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Re: GALTONIA (zoology vs. botany)

From: Ben Creisler bh480@scn.org

Here's what the new (4th edition) of the International 
Code of Zoological Nomenclaure says:
1.4 Independence. Zoological nomenclature is independent 
of other systems of nomenclature in that the name of an 
animal is not to be rejected merely because it is 
identical with the name of a taxon that is not animal (see 
Article 1.1.1).

Recommendation 1.A. Names already in use for taxa that are 
not animals. Authors intending to establish new genus-
group names are urged to consult the Index Nominum 
Genericorum (Plantarum) and the Approved List of Bacterial 
Names to determine whether identical names have been 
established under the International Codes of Nomenclature 
relevant to those lists, and if so, to refrain from 
publishing identical zoological names.

I have to plead some responsibility for the Galtonia 
situation--I researched the name for the authors before it 
was published to be sure it had not been used before in 
zoological nomenclature. I didn't check the botanical or 
bacteria literature, in part because the 3rd edition (1985 
version) of the Code merely stated that "It is preferable 
not to propose for a genus of animal a name already in use 
for a genus outside the animal kingdom"--and because all 
the resources needed were not easily available online or 
locally at the time. As quoted above, the Code now makes a 
firmer recommendation about not using generic names 
already established for plants or bacteria.

It's also now easier check names online (though these 
resources are not exhaustive and won't list ALL names ever 
used or new ones introduced in recently published 
botanical names:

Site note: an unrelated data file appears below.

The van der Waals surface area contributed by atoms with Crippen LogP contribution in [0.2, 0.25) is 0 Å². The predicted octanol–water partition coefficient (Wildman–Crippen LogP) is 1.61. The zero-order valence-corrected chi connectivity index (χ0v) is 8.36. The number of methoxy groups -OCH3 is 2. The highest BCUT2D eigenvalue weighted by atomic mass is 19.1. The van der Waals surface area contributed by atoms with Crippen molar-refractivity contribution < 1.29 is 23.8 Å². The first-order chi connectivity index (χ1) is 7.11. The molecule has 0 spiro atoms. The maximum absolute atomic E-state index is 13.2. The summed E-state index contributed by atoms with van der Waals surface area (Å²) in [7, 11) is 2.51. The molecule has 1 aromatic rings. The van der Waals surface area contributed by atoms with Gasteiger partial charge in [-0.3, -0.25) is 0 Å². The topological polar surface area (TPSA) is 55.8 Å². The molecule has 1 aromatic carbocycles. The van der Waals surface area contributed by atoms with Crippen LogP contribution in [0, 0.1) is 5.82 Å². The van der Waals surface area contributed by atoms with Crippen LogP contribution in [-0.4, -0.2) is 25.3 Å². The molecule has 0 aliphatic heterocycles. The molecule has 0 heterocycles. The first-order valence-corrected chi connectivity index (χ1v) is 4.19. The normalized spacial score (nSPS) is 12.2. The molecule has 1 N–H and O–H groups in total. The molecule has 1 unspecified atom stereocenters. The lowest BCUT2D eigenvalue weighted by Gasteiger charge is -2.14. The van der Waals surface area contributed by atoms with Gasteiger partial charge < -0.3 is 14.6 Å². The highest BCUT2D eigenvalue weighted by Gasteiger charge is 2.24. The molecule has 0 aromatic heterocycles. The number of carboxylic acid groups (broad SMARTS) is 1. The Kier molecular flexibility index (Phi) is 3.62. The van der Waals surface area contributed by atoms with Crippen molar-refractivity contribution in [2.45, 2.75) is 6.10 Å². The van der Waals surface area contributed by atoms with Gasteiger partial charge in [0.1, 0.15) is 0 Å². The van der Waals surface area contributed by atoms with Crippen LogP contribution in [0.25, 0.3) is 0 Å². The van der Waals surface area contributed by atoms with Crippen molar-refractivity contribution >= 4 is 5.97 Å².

bacterial names:

There are literally thousands of matching spellings when 
zoological, botanical, and bacterial names are compared so 
dinosaur names such as Galtonia and Gastonia, which are 
also generic names for plants, are not all that glaring a 
case of biological homonymy. They are still acceptable for 
purposes of zoology. In the future, I will make the effort 
to check ALL biological generic names when authors ask, 
though this wider scope may turn up many more cases of  
names that are merely NOT recommended rather than 
preoccupied for purposes of zoology.  Dinosaur authors may 
want to keep their proposed names anyway. 

Electronic Databases
The increasing use of electronic databases such as BIOSIS, 
Georef, Geobase, Current Communications, and Zoological 
Record poses a new issue--a full search to find all the 
citations for a generic name can bring up nonbiological 
uses of particular names. For example, Gastonia is also 
the name of a town, which shows up on a full search in 
some of the databases (Georef, Geobase). I recently did a 
search for the possible preoccupied status of a name 
proposed for a forthcoming dinosaur and found that the 
name, though not used before as a generic name in zoology, 
matched the last name of numerous authors with South Asian 
nationalities.  I got over a 1000 hits on the name (none 
for a biological use) and suggested the authors slightly 
modify their proposed spelling--that way paleontologists 
in the future will only get hits on the dinosaur taxon 
when they do electronic searches rather than having to 
sort through hits on hundreds of papers by authors in all 
sorts of fields whose names are spelled the same way. 

The electronic search issue is one of the reasons I feel 
the spelling Richardoestesia should be accepted as-is 
rather than replaced with Ricardoestesia at this point. 
It's spelled Richardoestesia in the Zoological Record, 
BIOSIS, Georef, etc. If the name is switched after 10 
years of one usage, it means that researchers will have to 
remember to look up two very similar spellings for the 
name to find all the literature they need.  Because the 
spellings are so close, it won't be as obvious as checking 
synonyms used at various times (looking up Tarbosaurus 
refs under Tyrannosaurus literature, for example).